Masbanet al-Far is an old stone structure located near the southern corner of the Lod city market, west of the Church of St. George and the al-Omari Mosque. The structure belonged to al-Far family that left the town of Lod during the War of Independence (1948). After the war, the structure was expropriated by the Israeli Government according to the Absentee Property Law and today is managed by the State of Israel.
Masbane’ is the Arabic term for a traditional olive oil soap factory. Some of these factories also included olive-oil presses to which farmers brought their olives. We are not sure if Masbanet al-Far included this facility as well (for a description of the olive oil extraction press here. [Description is in the Hasuna Oil-press])
The lower-grade olive oil from the oil-presses was used in the soap industry. Most of soap products used in traditional societies were based on oils, and in the Mediterranean these oils were naturally olive oils.
During the production process, the olive oil, along with sodium hydroxide and fragrant herbs, was poured into a large metal vat in which it was cooked. After an extended cooking process, the oil was poured onto smooth floor surfaces to create a layer 5-7 cm. thick. The sodium hydroxide would then slowly solidify the liquid oil. When the oil is ‘leather-hard’ it was cut into 5 x10 cm. bars, using large rulers and long and sharp knives (like the machetes of the rain forests). After that, a wide-headed hammer-stamp with an emblem and the name of the masbane’ was used to stamp the soap bars; one worker would have walked between the bars, his back bent, stamping each one of them at a very fast rate, until thousands of bars would have been stamped.
After stamping the bars, they would be taken off the surface and piled up in a round tower about a meter in diameter, which would rise to a height of more than 2 meters, with each row a bit narrower than the one below it, to maintain its stability. The bars of soap would be left for several days like this, until they hardened completely. After drying, each bar would be wrapped in paper that had been stamped with the masbane's name. This job was left for the women, who had the patience and accuracy to pack the thousands of bars. The packed bars were placed in a wooden crate that was called "box" during the British Mandate period (not unlike the crates used to pack the Jaffa oranges from country’s groves). The crates were sent out to the markets, where the soaps were sold.
Many years after this industry had almost completely died out, there has been a renewed demand in recent years for natural soaps made using traditional methods, though probably better scented than the soaps manufactured in the al-Far and other similar factories in Lod and other parts of the country.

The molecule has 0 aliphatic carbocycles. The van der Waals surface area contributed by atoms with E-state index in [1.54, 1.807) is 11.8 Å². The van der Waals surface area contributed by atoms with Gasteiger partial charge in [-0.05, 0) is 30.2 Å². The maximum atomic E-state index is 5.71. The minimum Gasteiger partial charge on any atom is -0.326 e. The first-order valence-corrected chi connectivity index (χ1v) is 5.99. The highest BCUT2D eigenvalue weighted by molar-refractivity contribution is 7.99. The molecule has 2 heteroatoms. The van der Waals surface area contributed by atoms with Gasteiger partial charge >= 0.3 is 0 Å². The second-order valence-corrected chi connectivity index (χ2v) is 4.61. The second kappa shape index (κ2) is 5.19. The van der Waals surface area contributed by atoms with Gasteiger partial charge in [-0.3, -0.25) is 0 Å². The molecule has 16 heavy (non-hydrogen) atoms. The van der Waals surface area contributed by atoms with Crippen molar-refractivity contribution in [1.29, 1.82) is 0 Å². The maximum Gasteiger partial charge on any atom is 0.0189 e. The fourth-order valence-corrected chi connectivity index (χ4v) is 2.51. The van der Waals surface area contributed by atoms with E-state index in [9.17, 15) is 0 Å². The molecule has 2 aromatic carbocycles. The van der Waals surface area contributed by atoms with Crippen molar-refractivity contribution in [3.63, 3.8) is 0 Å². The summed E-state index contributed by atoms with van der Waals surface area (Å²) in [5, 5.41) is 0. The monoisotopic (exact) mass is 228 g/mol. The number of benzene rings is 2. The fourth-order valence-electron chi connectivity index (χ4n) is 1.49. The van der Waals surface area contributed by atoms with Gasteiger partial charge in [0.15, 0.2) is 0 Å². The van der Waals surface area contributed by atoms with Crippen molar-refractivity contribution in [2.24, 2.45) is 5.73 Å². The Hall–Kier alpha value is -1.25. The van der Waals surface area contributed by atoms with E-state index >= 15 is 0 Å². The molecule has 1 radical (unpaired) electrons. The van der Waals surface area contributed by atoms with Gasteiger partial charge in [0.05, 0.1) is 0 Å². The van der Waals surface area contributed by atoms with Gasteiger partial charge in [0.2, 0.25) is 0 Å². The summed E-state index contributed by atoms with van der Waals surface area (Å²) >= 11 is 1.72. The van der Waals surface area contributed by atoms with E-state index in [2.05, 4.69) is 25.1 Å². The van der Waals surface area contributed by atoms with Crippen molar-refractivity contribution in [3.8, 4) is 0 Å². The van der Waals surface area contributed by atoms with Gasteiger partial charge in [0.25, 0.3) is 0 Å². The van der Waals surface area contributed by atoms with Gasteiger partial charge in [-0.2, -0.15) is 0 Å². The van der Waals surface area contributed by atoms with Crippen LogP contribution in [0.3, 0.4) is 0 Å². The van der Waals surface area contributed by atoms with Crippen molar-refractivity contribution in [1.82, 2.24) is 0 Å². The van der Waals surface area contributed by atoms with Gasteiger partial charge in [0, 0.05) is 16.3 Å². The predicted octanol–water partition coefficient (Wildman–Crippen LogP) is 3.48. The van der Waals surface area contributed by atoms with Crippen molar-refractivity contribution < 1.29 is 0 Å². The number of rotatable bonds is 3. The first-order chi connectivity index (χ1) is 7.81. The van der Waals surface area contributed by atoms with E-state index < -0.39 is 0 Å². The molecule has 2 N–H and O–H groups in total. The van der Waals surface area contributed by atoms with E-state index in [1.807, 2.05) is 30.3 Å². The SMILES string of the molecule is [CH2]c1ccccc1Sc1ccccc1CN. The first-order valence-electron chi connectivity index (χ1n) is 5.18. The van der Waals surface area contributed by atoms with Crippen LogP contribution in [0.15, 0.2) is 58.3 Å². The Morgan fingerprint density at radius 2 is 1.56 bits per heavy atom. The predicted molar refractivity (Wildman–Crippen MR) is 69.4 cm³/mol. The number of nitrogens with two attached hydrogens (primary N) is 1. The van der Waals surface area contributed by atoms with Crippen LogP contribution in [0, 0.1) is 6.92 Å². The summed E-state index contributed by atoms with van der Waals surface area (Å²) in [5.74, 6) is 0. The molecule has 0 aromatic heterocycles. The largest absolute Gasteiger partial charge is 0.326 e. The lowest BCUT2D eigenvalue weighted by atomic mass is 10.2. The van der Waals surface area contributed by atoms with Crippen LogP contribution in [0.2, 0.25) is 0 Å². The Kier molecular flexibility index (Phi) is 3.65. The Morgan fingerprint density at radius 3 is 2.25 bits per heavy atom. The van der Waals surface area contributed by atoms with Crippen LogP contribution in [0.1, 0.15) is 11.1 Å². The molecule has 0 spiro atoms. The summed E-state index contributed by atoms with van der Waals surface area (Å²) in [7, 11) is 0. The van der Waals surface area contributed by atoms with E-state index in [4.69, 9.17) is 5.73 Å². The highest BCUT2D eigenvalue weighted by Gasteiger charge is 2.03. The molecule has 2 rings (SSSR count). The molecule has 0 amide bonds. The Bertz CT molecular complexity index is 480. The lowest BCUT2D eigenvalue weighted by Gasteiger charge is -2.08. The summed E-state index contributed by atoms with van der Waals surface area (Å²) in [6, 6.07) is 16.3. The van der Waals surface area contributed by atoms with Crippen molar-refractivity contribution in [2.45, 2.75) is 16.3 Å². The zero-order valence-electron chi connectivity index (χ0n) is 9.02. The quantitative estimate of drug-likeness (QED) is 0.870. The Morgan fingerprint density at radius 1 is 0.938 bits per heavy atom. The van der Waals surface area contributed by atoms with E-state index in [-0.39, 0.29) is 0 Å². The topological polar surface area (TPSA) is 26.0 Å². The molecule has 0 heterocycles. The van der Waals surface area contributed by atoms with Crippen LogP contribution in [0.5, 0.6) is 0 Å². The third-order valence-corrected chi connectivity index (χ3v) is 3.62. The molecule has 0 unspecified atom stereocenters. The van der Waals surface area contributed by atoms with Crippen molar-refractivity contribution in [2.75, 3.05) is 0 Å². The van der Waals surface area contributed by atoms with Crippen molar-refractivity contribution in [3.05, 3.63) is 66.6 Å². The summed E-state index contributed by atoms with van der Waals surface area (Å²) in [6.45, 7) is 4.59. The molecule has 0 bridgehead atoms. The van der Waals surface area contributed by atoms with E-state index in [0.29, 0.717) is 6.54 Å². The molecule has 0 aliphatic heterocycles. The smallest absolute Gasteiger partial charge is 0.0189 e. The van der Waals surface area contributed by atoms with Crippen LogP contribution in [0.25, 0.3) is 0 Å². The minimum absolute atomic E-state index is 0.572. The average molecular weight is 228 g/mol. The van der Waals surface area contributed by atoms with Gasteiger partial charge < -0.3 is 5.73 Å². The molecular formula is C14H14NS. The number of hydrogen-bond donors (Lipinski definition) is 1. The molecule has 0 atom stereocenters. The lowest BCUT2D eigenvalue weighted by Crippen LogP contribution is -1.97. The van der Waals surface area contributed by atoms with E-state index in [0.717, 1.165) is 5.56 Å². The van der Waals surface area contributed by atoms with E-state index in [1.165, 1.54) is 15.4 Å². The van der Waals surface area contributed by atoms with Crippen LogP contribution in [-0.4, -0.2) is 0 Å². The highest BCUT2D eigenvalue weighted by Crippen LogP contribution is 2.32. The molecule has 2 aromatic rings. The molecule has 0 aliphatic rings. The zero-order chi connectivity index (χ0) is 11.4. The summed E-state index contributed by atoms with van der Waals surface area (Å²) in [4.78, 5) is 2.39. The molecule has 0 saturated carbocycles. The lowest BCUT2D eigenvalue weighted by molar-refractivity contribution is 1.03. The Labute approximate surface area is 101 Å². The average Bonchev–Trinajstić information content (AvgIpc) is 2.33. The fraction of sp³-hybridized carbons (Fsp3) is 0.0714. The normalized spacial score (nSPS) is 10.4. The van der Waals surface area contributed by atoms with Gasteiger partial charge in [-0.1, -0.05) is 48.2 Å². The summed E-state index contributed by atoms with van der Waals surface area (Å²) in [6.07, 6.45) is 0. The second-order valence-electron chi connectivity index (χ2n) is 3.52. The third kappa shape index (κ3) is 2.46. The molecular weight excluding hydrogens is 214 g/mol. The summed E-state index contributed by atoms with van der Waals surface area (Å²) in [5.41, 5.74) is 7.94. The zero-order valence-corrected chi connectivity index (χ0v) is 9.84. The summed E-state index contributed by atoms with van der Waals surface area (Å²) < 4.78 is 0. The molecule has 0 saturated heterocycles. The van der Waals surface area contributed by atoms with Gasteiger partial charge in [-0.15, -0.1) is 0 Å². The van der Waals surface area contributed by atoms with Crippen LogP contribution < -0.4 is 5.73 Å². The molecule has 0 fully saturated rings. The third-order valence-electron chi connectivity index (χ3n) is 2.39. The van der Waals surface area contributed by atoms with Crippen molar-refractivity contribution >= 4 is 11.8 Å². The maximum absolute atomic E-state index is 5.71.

The masbane’s structure was built in many stages, using various construction techniques. The floors were paved several times, one on top of the other. The last stage was paved with tiles, and should probably be dated to the British Mandate. Although lacking historical and archaeological data, we assume the structure was built during the 19th century, possibly at the beginning of it. The vaults’ construction technique is very rare in Palestinian architecture, as they were built using storage jars. The use of long, thick bottle-like jars is a known phenomenon in Palestinian architecture, as they are characterized by their longitudinal strength (like a chicken egg). Using these jars helped to reduce the mass of the vault, while maintaining its strength. The builders of Masbanet al-Far, on the other hand, used storage jars which, although relatively thick, had a lower resistance to stress.
The structure was examined by the conservation engineers of “Yesodot” (‘Foundations’ in Hebrew) of the Israeli Institute of Archaeology, and was found to be in a poor physical state. The structure suffers fractures, deformations, and collapsed vaults, mainly due to the lack of maintenance over the years. The construction stages of the structure can be distinguished, with the earliest one built using careful building techniques and beautifully hewn ashlar stones. Later additions include coarser ashlars, and not-as-meticulous techniques. These sections were probably covered with plaster and were not exposed as they are today. During the most recent stages of the building, probably during the British Mandate, the structure was reinforced using concrete castings; this conservation method is not acceptable today.
The plan of the structure is still not completely clear – it seems that its north-eastern section, which contains a large vat, was used for cooking oil and preparing the liquid soap. A round pillar to the west of the vat is made of stone, and was the chimney of an underground furnace located under the vat. A staircase positioned north of the pillar was used to access this furnace. Other underground spaces are found in the southern and western sections of the structure. The function of a round stone basin found in the latter section is still unclear.
According to the Ancient Lod Development Plan prepared by the Israeli Institute of Archaeology, the structure of Masbanet al-Far will be restored in order to preserve and present its original soap production facilities, as well as to allow the use of the structure for modern enterprises like commerce, restaurants, cafés, etc. The planned structure of Lod’s city market is supposed to be situated on the empty square next to masbanet al-Far. The masbane structure can therefore serve the thousands of visitors to the market, and function as a link between the market and the main attractions of Ancient Lod.